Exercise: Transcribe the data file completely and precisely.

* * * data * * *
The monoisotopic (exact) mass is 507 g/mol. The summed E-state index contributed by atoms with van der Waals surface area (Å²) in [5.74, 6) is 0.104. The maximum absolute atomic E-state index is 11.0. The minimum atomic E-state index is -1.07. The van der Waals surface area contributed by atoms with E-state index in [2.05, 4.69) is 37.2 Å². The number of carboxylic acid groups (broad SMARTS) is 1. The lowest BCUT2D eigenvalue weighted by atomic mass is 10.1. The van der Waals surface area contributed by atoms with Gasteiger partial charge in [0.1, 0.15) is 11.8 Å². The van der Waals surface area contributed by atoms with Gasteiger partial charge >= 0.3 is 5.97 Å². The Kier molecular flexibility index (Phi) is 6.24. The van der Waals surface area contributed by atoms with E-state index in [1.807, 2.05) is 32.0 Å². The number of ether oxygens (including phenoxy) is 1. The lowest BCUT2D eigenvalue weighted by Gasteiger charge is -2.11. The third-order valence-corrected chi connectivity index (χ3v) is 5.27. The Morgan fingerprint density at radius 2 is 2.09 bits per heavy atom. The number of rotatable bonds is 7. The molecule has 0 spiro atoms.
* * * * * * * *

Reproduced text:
The monoisotopic (exact) mass is 507 g/mol. The summed E-state index contributed by atoms with van der Waals surface area (Å²) in [5.74, 6) is 0.104. The maximum absolute atomic E-state index is 11.0. The minimum atomic E-state index is -1.07. The van der Waals surface area contributed by atoms with E-state index in [2.05, 4.69) is 37.2 Å². The number of carboxylic acid groups (broad SMARTS) is 1. The lowest BCUT2D eigenvalue weighted by atomic mass is 10.1. The van der Waals surface area contributed by atoms with Gasteiger partial charge in [0.1, 0.15) is 11.8 Å². The van der Waals surface area contributed by atoms with Gasteiger partial charge >= 0.3 is 5.97 Å². The Kier molecular flexibility index (Phi) is 6.24. The van der Waals surface area contributed by atoms with E-state index in [1.807, 2.05) is 32.0 Å². The number of ether oxygens (including phenoxy) is 1. The lowest BCUT2D eigenvalue weighted by Gasteiger charge is -2.11. The third-order valence-corrected chi connectivity index (χ3v) is 5.27. The Morgan fingerprint density at radius 2 is 2.09 bits per heavy atom. The number of rotatable bonds is 7. The molecule has 0 spiro atoms.